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The kids and I recently created a rainbow in our kitchen. How did we do that, you might ask? We made a Skittles density rainbow using a bag of Skittles candy and a bit of science knowledge!
This would make a great St. Patrick’s Day activity for kids. It would also be a great activity at any time of the year to illustrate the scientific property of density. Or to learn about rainbows. Or it can just be a fun way to use up some extra candy. 🙂
I received a copy of the book “Candy Experiments” to review. (See my review here.) I am sharing this Skittles density rainbow activity from the book because I enjoyed the activity so much and believe my readers will too, not because of any obligation I have as a condition of receiving a copy of the book. See my disclosures for more information.
To make your own rainbow, you first need to open a pack of Skittles and sort them by color. We were only able to find the tropical Skittles, but I would recommend the regular Skittles for the most vibrant rainbow effect.
As explained in Candy Experiments by Loralee Leavitt, we placed different numbers of Skittles into glasses as follows:
- 2 red Skittles
- 4 orange Skittles
- 6 yellow Skittles
- 8 green Skittles
- 10 blue Skittles
We then added 2 tbsp of water to each glass and let the Skittles dissolve.
When we returned about an hour later, the Skittles had completely dissolved into the water.
Next was the tricky party. We needed to get each of the liquids into the same container without mixing them together. I didn’t want to just pour one liquid on to the other, because I felt that would result in too much mixing. So I opted to use one of our plastic pipettes to gently add each liquid. I suctioned up the liquid from its glass and then gently squirted it along the side of the rainbow glass so each color would come to rest gently on top of the previous one.
Please excuse the quality of this photo showing me doing adding the colors to the glass – I let my four year old take the picture for me. 🙂
I added the colors in reverse rainbow order – blue, green, yellow, orange, and then red.
And after all this work, we ended up with quite a beautiful rainbow in our glass!
This and many more candy activities can be found in the book Candy Experiments by Loralee Leavitt.
More science activities for kids
More science activities from Gift of Curiosity:
- Dancing raisins
- Candy experiments
- Jumping colors science activity
- Make your own glycerin soap
- Crystallized snowflakes
- Dissecting an apple
- What do ants like to eat?
- Make your own telescope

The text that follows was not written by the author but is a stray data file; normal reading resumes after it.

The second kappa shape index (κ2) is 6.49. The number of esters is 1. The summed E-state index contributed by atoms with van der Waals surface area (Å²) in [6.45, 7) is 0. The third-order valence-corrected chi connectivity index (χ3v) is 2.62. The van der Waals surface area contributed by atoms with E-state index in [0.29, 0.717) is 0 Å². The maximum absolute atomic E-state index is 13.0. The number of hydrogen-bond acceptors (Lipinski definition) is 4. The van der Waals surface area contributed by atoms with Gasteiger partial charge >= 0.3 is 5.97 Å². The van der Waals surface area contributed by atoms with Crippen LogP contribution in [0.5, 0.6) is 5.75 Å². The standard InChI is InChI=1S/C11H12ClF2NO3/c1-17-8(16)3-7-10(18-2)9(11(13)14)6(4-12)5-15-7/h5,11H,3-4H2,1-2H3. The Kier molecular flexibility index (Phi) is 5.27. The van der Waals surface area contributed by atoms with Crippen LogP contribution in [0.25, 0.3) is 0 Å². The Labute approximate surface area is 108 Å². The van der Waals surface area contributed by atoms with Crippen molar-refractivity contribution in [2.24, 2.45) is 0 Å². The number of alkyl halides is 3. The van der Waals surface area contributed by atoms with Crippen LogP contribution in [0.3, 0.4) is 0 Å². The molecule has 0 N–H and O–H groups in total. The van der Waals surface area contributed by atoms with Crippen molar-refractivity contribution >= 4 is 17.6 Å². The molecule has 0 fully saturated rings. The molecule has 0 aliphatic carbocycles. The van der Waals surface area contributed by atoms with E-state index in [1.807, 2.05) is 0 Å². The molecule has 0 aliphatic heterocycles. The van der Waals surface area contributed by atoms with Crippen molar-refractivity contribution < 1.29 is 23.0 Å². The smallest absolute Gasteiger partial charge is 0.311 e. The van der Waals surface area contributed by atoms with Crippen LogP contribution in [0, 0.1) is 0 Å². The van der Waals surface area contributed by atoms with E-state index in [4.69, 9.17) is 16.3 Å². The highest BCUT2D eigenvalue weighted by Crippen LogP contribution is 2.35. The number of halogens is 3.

- The great baking soda and vinegar experiment
- Magic inflating balloons
Find more great science activities on my Science Activities for Kids page and my Science Activities Pinterest board.
Shecki @ Greatly Blessed
Fun! We have pipettes, I should totally try this with my kids! Pinning!
Awesome! I suppose the density is somewhat different because of the amount of skittles per the same volume of water. I have to do it one day. Adding to my St Patrick’s feature for After School Link Up.
Yes, that’s exactly right! After enough time the colors will mix together. But when we added them initially they were of different densities and that allowed them to form a rainbow.
maryanne @ mama smiles
We have that book! We need to give this experiment a try.
This is a colorful and cool idea! Thank you for stopping by the Thoughtful Spot Weekly Blog Hop this week. We hope to see you drop by our neck of the woods next week!
Emma @ P is for Preschooler
This is so pretty! I’m glad you thought of the pipettes idea – I would have just poured them together and likely ended up with a muddy-colored mess! lol!
This looks like a fun science experiment! Definitely going to try it with my girls. Sometimes it’s hard to find fun experiments involving food because of my daughters food allergies, but we can definitely do this one 🙂 Thank you for sharing at the Thoughtful Spot Weekly Blog Hop, you were featured as one of my favorites this week 🙂
From one food allergy mom to another, I know what you mean about it being difficult to do activities with food! Thanks so much for the feature this week!
This is such a great idea. I didn’t know you could do this with Skittles. I am so delighted you shared this post with Mom’s Library at Pounds4Pennies this week.
This looks so much fun and goes perfectly with our chemistry studies! Thanks for the seasonal inspiration!
Man now I really want to try this activity because it would be so much fun….. But then I can’t eat the Skittles…
Ha ha! True, but maybe you’d enjoy drinking the sugar water? 🙂
For whatever reason, when we tried this, as I added, the colors mixed immediately. Any ideas of what I might have done wrong?
Oh, what a bummer! Did you use a pipette? And did you add the colors really, really slowly using the pipette? Ours mixed a little, but only a little. But it did take quite a while to get all the colors together because I was adding them so slowly.
You could also try pouring it slowly down the back of a spoon resting against the edge of the glass 🙂
The same happened with us! I used a pipette, slowly down the side, and we just ended up with a gross purple.
so pretty, love it!
If using original and wild berry skittles:
2 red skittles
4 orange skittles
6 yellow skittles
8 green skittles
10 blue skittles
12 purple skittles
Thanks for the tip!
thank u for the tip 🙂